The Tax Foundation recently published research that shows just how poorly pensions are funded in a number of states. Seventeen states had pensions that were less than two-thirds funded. Five states had pensions that were less than 50% funded. A state with perennial pension problems, Illinois, had a pension that was only 39% funded. Not a single state pension is funded at 100%. Traditionally, these funds pay out retired state workers what the Tax Foundation calls annuities. Some states may not be able to do so.
According to a recent report published by The Pew Charitable Trusts, a public policy think tank, many states are now taking earnest measures to reduce their pension funding gaps. These measures include increased contributions, cost reduction strategies and more sophisticated pension management tools. States also have benefited from once-in-a-generation investment returns following the COVID-19 market crash in March 2020.
The Pew data drives slightly different conclusions from those of the Tax Foundation, but the numbers are close. Based on 2019 data, the most recent year of available comprehensive data, only two states in the country have funding for 100% of their pension obligations. Meanwhile, just over half of all states have a funding shortfall of 25% or more.
Using pension funding data from The Pew Charitable Trusts, 24/7 Wall St. ranked the pension crisis in each state picked the one with the worst pension crisis.
In contrast to 401(k) retirement plans, which have largely supplanted pensions in the private sector, pensions promise a specified monthly income to retirees for the rest of their life. Under this system, the burden of risk falls on the employer. Public sector workers, such as firefighters, police officers and teachers, account for a considerable share of the workforce in parts of the country, and for many of them, pensions are critical to financial security throughout retirement.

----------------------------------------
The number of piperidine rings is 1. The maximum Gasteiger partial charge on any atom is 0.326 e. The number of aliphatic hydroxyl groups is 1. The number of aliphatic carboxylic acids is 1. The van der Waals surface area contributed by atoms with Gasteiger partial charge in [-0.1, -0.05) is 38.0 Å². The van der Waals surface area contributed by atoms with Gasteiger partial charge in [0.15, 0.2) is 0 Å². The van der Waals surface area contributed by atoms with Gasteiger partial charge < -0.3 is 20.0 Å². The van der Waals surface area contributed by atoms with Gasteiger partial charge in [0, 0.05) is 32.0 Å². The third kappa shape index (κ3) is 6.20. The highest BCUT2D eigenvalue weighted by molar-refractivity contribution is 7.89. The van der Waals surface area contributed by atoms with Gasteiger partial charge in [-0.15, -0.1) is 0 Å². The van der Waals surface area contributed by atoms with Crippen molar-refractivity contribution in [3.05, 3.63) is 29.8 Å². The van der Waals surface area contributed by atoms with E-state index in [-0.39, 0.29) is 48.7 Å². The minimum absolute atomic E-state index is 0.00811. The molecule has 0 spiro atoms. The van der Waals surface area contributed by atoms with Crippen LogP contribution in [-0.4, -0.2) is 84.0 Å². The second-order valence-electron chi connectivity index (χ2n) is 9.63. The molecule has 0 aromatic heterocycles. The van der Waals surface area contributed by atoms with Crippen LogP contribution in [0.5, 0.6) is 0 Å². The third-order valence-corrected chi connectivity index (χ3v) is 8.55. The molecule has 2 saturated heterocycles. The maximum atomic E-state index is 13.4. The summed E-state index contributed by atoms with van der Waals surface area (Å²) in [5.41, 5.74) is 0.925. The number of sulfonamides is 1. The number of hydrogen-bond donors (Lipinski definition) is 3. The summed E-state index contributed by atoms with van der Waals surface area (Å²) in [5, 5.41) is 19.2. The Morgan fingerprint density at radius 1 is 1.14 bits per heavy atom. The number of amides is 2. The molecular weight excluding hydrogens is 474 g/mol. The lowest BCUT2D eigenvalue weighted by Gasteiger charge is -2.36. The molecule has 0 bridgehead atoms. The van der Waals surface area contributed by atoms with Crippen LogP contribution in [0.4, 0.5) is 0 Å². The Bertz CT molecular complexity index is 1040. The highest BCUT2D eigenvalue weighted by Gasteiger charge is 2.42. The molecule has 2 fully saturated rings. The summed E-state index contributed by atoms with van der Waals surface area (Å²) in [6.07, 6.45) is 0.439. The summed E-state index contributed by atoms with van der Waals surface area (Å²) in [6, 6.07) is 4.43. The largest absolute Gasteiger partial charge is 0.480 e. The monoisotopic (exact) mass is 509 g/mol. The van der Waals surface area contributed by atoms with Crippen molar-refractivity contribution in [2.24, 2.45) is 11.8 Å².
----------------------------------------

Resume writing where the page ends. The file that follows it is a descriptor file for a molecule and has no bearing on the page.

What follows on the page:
The state with the worst pension crisis is Illinois. Here are the details:
- Pension obligations funded: 38.9%
- Pension assets: $92.6 billion (10th highest)
- Pension liabilities: $237.9 billion (third highest)
- State government workers: 2.6% of workforce (second lowest of 147,000)
Illinois has the most underfunded pension system in the United States. Its state pension system has liabilities totaling $237.9 billion, yet only $92.6 billion in pension assets, enough to cover only 38.9% of its obligations to retired state workers.
One of the largest challenges Illinois faces in closing its $145.3 billion pension gap is the mandated cost of living adjustments. Retired state employees in Illinois receive a 3% annual cost of living increase, regardless of the actual inflation rate.
Methodology: To determine the state with the worst pension crisis, 24/7 Wall St. reviewed the pension funding ratio (a state’s total pension assets as a share of its pension liabilities) for 2019, the most recent year of available data. All data was compiled by the public policy nongovernmental organization The Pew Charitable Trusts.
We also considered public sector, state-level employment, both in raw numbers and as a share of overall employment, using data from the Bureau of Labor Statistics.
Click here to see every state’s pension crisis ranked.
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